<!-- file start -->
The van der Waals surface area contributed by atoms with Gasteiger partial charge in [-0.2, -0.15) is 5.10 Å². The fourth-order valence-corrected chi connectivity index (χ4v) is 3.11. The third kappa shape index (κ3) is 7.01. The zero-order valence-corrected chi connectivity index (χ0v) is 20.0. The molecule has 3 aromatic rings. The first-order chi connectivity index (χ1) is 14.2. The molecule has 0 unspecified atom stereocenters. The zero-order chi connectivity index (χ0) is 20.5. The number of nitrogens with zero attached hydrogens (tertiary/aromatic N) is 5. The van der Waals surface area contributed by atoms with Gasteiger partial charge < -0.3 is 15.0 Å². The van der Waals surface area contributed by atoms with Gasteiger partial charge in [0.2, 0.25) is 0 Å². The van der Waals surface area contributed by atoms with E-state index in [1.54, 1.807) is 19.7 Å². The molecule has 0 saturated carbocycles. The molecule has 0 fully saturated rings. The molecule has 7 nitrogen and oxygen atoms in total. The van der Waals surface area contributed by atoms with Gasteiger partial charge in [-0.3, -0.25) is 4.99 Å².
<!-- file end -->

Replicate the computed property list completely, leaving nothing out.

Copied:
The van der Waals surface area contributed by atoms with Gasteiger partial charge in [-0.2, -0.15) is 5.10 Å². The fourth-order valence-corrected chi connectivity index (χ4v) is 3.11. The third kappa shape index (κ3) is 7.01. The zero-order valence-corrected chi connectivity index (χ0v) is 20.0. The molecule has 3 aromatic rings. The first-order chi connectivity index (χ1) is 14.2. The molecule has 0 unspecified atom stereocenters. The zero-order chi connectivity index (χ0) is 20.5. The number of nitrogens with zero attached hydrogens (tertiary/aromatic N) is 5. The van der Waals surface area contributed by atoms with Gasteiger partial charge < -0.3 is 15.0 Å². The van der Waals surface area contributed by atoms with Gasteiger partial charge in [0.2, 0.25) is 0 Å². The van der Waals surface area contributed by atoms with E-state index in [1.54, 1.807) is 19.7 Å². The molecule has 0 saturated carbocycles. The molecule has 0 fully saturated rings. The molecule has 7 nitrogen and oxygen atoms in total. The van der Waals surface area contributed by atoms with Gasteiger partial charge in [-0.3, -0.25) is 4.99 Å².